Philly Fighting COVID founder & CEO banned from working in Pennsylvania
In addition to his decade-long ban, Andrei Doroshin must also pay a $30,000 fee for damages, per Attorney General Josh Shapiro.
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Once seen as a critical figure during the early days of the COVID vaccine rollout, Andrei Doroshin, the founder, former director and CEO of Philly Fighting COVID, is now banned from working in the state for the next decade.
The ban prevents Doroshin from governing, controlling, administering and possessing charitable assets or soliciting charitable donations of any kind in Pennsylvania. He is also prevented from deriving financial benefits from any insurance company, government agency or third party entity.
Pennsylvania Attorney General Josh Shapiro has also ordered Doroshin to pay a $30,000 restitution fee, dissolve the startup and destroy all private data collected. The decree alleges that this is all for violating Pennsylvania consumer protection, charitable solicitation, and nonprofit corporation laws.
“Mr. Doroshin put people’s privacy at risk under the guise of serving as a nonprofit, and he is now being held accountable for those actions,” said Shapiro in a statement.
A consent decree has been sent to the Commonwealth for approval.
Philly Fighting COVID was established in April 2020 as a start-up nonprofit in response to the COVID-19 pandemic, spending the first few months of its operation manufacturing, packaging, and delivering face shields.
The organization was ran by Doroshin, a former Drexel University student, and a group of college students. These students primarily had backgrounds in engineering, but no formal medical training.
After a few months, the start-up partnered with the Philadelphia Department of Health and received nearly $200,000 in funding to conduct COVID-19 testing.
In January 2021, the City of Philadelphia and health officials selected Philly Fighting COVID to help run the city’s first mass vaccination site, intended to help vaccinate the elderly and immunocompromised.
Today, I joined @PHLPublicHealth and @PhillyFighting for the first mass COVID vaccine distribution clinic in Philadelphia. Up to 2,000 healthcare workers can be vaccinated at this clinic, which is open only to home healthcare workers who have been invited. pic.twitter.com/v5EI9aArMQ— Jim #VaxUpPhilly Kenney (@PhillyMayor) January 8, 2021
However, just weeks later the City severed ties with the organization.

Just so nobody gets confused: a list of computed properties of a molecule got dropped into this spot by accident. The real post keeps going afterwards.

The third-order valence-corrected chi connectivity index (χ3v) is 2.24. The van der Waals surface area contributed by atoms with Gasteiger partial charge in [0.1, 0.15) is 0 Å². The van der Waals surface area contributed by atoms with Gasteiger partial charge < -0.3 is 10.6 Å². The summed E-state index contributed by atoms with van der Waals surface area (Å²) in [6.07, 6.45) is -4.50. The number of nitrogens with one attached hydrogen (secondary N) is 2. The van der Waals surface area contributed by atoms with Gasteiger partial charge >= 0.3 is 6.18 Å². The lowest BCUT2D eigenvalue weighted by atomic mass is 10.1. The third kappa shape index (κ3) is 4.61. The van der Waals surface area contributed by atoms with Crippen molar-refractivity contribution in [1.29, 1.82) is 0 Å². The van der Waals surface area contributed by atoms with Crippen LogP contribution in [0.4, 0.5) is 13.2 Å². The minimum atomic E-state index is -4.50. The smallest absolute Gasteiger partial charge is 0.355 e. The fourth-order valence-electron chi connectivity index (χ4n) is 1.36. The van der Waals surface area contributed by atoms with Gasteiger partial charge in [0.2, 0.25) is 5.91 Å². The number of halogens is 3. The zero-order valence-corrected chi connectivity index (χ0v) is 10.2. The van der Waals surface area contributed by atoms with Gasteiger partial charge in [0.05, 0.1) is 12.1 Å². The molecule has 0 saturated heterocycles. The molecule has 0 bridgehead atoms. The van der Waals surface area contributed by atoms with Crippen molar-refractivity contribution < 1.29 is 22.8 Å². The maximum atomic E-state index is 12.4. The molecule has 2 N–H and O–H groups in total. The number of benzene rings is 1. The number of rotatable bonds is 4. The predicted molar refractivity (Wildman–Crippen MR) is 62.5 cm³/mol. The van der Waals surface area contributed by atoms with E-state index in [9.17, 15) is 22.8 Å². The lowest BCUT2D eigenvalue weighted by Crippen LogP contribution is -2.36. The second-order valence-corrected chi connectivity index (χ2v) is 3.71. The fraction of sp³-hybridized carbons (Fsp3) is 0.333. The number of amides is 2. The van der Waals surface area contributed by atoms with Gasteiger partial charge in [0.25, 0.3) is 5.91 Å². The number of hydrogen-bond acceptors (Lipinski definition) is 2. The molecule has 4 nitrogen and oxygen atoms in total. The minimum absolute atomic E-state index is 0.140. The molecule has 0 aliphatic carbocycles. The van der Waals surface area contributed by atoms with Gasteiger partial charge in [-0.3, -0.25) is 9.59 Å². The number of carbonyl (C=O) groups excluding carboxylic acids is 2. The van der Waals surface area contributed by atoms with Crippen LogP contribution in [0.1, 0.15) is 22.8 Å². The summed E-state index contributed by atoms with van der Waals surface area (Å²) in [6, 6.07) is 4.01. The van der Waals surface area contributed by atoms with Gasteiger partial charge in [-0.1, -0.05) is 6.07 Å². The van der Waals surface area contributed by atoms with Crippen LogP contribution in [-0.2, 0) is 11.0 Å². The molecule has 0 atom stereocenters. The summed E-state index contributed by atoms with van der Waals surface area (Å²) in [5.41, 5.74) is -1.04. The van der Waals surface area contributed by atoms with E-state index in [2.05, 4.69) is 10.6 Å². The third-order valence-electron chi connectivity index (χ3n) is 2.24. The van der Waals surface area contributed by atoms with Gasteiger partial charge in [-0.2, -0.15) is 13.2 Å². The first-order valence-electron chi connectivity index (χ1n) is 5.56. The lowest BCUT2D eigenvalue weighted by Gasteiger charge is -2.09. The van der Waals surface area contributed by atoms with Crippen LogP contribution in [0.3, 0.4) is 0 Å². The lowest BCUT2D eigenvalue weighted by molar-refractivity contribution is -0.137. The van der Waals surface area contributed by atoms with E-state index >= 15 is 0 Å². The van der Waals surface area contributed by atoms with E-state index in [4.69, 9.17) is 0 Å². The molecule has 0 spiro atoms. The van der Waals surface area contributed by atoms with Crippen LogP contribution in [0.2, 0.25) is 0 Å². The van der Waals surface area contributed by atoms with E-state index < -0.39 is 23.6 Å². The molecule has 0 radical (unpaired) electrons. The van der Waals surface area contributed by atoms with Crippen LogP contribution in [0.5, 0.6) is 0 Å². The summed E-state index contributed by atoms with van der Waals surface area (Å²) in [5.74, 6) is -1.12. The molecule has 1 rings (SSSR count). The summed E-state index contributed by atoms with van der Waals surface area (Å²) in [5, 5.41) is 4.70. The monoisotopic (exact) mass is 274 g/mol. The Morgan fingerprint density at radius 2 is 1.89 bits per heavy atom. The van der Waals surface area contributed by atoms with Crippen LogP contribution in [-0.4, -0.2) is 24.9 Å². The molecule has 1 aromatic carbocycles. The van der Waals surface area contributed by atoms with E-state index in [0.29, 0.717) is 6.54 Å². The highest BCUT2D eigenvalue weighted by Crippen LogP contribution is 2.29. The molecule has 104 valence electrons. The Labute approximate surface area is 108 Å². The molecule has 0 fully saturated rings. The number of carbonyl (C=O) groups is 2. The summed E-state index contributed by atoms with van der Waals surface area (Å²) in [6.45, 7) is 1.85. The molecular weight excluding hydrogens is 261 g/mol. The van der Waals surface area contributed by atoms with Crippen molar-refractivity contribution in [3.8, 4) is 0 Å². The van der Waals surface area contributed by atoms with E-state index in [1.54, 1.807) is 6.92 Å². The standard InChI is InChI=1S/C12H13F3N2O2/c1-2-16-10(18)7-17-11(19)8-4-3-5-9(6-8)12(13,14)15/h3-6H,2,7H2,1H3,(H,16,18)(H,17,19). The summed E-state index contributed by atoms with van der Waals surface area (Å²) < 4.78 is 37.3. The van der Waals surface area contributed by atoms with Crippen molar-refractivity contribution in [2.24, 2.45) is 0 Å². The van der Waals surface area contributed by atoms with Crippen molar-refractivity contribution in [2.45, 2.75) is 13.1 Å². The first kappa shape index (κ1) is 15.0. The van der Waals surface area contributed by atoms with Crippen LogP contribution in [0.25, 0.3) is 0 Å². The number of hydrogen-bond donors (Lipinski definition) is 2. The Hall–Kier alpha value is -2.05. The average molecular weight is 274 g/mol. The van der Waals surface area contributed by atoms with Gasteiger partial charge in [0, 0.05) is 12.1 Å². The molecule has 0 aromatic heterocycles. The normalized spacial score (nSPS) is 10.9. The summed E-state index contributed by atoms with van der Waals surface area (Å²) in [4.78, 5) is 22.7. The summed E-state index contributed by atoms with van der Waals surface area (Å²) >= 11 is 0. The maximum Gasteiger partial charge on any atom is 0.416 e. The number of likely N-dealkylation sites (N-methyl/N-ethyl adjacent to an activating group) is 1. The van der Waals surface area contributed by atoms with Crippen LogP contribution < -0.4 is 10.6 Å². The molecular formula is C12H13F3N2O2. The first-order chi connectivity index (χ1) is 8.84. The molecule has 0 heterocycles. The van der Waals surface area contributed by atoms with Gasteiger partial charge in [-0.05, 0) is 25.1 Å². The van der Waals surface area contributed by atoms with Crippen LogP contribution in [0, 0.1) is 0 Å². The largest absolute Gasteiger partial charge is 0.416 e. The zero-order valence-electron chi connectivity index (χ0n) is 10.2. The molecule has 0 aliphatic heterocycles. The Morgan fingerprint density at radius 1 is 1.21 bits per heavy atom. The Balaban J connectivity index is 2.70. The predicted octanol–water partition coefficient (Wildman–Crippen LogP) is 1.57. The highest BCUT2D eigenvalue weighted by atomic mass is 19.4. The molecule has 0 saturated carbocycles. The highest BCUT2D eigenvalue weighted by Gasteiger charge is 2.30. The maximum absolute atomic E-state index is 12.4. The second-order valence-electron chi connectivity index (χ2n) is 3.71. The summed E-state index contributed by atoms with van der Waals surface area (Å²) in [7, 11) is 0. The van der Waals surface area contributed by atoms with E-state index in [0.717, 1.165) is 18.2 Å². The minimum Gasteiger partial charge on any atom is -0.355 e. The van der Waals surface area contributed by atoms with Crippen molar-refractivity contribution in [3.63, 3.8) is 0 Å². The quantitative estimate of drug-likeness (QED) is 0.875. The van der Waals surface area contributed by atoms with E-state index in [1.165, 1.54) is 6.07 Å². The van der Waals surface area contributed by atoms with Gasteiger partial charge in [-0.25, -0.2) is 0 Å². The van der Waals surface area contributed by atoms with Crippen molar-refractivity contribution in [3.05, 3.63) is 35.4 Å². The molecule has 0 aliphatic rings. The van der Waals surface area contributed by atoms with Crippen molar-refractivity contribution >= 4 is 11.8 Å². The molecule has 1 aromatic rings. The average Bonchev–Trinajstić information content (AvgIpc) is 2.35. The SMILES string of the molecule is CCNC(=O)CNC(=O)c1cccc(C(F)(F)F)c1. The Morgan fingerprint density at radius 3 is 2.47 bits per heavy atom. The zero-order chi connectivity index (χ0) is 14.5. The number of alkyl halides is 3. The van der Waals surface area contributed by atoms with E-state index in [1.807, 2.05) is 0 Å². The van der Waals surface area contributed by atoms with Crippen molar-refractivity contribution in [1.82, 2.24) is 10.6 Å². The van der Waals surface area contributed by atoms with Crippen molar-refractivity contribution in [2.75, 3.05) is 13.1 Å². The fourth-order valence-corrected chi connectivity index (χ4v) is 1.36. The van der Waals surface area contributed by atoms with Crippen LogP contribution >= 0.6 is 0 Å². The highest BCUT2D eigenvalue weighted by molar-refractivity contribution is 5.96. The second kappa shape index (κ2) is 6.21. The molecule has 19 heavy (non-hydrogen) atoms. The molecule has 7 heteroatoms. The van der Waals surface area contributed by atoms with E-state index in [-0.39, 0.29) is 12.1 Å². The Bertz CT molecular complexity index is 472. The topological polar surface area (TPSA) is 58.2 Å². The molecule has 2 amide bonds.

An investigation found that Philly Fighting COVID had switched to a for-profit company without informing city officials. It had also collected the personal and private information of city residents as part of its pre-registration process.
It was also found that Doroshin and other members of the organization began taking doses of the vaccine offsite from the Pennsylvania Convention Center, and vaccinating one another with doses that were intended for the city’s most vulnerable communities.
In a statement, Mayor Jim Kenney thanked the Attorney General and his staff for their investigation and for holding Doroshin accountable.
“As we’ve said previously, working with Mr. Doroshin and Philly Fighting COVID was a mistake. Over the past 13 months, I’m proud that Philadelphia has become one of the most vaccinated cities in the country. That is thanks in no small part to the Department of Public Health’s tireless efforts and our incredible healthcare partners — with more than 80 percent of adults, or nearly one million people, now fully vaccinated against COVID-19, and 90 percent of residents 12 and older having received at least one dose,” said Mayor Kenney.
“Our administration remains committed to seeing our great city through the pandemic, to improving the racial and economic equity of vaccinations, and continuing the level of transparency that the public deserves,” he continued.
Once the court approves the decree, Doroshin will have 90 days to dissolve Philly Fighting COVID, and must pay his restitution fee by Monday, Sept. 5, 2022, or face an additional $30,000 in costs and penalties.
The restitution fee will be paid to the Office of the Attorney General for distribution to one or more charitable organizations to provide COVID-19 testing and vaccination to disadvantaged communities in Philadelphia.
According to the AG’s office, should any of the terms of the settlement be violated, Doroshin and Philly Fighting COVID could be liable for more than $700,000 in penalties and costs.
“If Doroshin or any of his associates from Philly Fighting COVID violate this order, my office will not hesitate to act,” said Shapiro.